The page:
Around about that same time, I regularly attended an Irish seisiun in Tempe, at a little brew pub called The Bandersnatch. (May it rest in peace) A seisiun, in case you wondered, is a more or less traditional gathering of musicians of the Celtic persuasion. It’s not a performance per se, no one’s on stage, no microphones,just a few tables pushed together such that we could sit together in a rough circle, a few pints of <adult beverage of choice> served,and just…music. All skill levels were welcome, it was a surprisingly ego-free environment. Just the right sort of place to start learning my instrument. Also a great place for establishing one’s self in the music community, networking, and meeting other devotees of the genre. For example,it was at that seisiun that I first encountered one Chaos Pixie of a fiddler by the name of Erin Lewis, bright-eyed and lively and HOLY SHIT could she play. I was always self-conscious,having just recently (by comparison) picked up my instrument; I was a decent vocalist, but a novice on the bodhran, and these people were all insanely talented, and I worried about making a fool of myself. (Which I did, and often, but rarely musically; tales for another time.)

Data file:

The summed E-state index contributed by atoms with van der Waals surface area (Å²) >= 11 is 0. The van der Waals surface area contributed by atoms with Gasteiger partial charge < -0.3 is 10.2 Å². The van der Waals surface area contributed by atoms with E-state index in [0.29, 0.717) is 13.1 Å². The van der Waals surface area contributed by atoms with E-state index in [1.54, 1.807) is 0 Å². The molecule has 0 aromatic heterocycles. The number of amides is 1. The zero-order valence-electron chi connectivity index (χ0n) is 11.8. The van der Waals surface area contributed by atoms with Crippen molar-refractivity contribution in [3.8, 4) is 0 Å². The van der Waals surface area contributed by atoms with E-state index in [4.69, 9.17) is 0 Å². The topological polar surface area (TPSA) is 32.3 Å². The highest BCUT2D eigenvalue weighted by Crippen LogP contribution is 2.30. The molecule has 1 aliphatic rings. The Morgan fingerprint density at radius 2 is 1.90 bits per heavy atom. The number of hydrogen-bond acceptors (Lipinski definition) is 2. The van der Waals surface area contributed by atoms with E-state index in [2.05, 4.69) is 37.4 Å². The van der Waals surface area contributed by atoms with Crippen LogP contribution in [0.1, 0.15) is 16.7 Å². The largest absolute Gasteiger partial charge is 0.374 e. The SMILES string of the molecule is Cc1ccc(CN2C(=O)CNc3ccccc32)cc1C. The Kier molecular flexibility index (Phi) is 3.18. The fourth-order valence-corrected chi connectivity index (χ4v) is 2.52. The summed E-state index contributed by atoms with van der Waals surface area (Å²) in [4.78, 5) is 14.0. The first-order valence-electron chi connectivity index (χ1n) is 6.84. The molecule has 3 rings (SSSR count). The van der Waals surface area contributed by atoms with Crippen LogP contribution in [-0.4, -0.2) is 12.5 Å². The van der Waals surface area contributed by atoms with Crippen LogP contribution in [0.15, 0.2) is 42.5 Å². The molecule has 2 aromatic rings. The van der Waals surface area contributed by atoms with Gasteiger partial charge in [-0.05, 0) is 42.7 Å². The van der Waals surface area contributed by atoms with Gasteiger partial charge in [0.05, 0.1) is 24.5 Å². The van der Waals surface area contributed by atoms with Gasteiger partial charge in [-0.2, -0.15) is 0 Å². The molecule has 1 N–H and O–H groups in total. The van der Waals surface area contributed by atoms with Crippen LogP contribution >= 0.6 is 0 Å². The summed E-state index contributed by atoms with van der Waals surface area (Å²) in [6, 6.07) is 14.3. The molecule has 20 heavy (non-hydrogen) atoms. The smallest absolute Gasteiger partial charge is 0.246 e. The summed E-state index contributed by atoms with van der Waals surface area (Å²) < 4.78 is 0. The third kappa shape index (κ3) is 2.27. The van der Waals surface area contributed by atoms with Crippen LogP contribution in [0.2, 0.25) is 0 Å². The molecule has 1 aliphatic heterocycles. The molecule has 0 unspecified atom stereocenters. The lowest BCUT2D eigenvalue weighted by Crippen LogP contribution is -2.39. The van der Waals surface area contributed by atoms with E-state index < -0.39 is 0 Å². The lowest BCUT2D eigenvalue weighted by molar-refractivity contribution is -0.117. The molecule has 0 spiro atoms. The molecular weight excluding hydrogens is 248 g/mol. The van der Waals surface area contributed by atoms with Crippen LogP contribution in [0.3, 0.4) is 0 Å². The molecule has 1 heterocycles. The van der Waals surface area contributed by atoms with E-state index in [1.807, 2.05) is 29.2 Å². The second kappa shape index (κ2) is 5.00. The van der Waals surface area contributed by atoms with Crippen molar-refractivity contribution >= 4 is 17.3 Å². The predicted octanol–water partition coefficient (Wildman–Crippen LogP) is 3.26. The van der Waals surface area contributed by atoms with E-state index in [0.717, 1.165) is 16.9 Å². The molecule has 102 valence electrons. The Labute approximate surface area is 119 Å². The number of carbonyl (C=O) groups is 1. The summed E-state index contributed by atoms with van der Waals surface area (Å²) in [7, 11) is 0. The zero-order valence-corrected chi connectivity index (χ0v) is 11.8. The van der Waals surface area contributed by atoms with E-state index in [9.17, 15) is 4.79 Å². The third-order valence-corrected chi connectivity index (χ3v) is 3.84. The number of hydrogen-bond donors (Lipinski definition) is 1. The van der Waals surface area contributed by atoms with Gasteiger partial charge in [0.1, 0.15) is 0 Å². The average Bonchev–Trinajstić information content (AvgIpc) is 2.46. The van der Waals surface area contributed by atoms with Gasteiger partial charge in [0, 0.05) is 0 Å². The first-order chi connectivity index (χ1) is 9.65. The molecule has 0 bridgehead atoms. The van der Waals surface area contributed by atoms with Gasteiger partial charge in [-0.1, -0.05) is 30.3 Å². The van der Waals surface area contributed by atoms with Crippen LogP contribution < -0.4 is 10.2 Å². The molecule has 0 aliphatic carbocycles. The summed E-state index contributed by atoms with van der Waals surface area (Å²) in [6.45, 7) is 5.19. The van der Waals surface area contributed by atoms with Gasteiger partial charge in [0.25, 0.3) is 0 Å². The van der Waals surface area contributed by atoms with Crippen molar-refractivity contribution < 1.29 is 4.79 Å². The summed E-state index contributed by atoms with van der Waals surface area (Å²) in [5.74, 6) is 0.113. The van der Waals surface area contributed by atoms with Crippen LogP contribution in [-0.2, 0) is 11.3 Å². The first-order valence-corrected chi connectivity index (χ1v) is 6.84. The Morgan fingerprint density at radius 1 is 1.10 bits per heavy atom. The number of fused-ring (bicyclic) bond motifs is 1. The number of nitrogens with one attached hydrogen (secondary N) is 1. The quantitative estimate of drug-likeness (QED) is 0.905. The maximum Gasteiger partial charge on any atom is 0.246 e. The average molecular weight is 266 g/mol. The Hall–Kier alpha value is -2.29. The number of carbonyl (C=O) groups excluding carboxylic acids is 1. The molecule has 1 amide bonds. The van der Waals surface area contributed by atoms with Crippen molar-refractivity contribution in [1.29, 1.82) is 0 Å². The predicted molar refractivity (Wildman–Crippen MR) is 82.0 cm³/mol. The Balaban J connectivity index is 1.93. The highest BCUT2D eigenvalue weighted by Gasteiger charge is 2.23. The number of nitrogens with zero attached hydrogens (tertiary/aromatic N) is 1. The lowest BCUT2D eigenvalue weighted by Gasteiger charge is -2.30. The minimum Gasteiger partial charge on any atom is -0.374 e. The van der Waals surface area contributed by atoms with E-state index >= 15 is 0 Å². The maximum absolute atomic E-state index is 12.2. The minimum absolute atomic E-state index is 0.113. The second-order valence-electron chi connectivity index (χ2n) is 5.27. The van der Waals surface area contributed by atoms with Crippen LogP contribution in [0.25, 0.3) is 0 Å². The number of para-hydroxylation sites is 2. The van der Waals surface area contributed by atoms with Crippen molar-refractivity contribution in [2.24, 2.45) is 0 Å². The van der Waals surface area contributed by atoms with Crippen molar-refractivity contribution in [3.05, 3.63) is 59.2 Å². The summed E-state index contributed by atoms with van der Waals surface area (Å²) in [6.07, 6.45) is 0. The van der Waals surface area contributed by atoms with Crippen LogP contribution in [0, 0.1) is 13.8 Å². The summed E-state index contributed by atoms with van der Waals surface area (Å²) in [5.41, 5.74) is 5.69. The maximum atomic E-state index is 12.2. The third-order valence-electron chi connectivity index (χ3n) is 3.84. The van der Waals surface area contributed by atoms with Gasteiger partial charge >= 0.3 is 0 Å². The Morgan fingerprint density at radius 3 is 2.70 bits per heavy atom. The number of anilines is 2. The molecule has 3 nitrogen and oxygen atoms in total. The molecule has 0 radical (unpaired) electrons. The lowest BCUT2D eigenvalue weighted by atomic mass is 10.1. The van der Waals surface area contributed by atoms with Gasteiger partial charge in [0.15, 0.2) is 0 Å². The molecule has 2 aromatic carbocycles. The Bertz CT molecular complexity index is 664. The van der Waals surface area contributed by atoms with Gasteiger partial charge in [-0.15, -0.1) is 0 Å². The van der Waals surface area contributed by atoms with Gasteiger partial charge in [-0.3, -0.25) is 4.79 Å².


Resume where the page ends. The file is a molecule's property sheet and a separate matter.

I continued attending and playing, improving incrementally over time. I even got asked to sit in with working bands a couple of times, and oh God that was glorious. Eventually got approached by one of those bands, offering to make the arrangement more permanent,and I was off to the races. I played with One Eyed Fiona for a while, progressing from “drummer who does some backing vocals” to “frontman who sings and drums” over time,with both OEF and its successor The Hooligans. We made some pretty fine music, so we did. Then life happened, the band broke up, I got engaged, and I decided to put music aside. I was going to be a husband and a father, and it was time to get “more serious”, whatever the hell that means. I’d still pull out the drum once in a while, either just for myself or at a party, or the infrequent occasional gig with a group that needed a drummer. I missed the hell out of it, but I was doing what we’re all “supposed to do” when we’re married, sacrificing important bits of myself for the good of the family. (I find it important to note here that this was entirely and utterly MY idea. No one pushed me into it, or even hinted at it. MY choice. MY mistake.)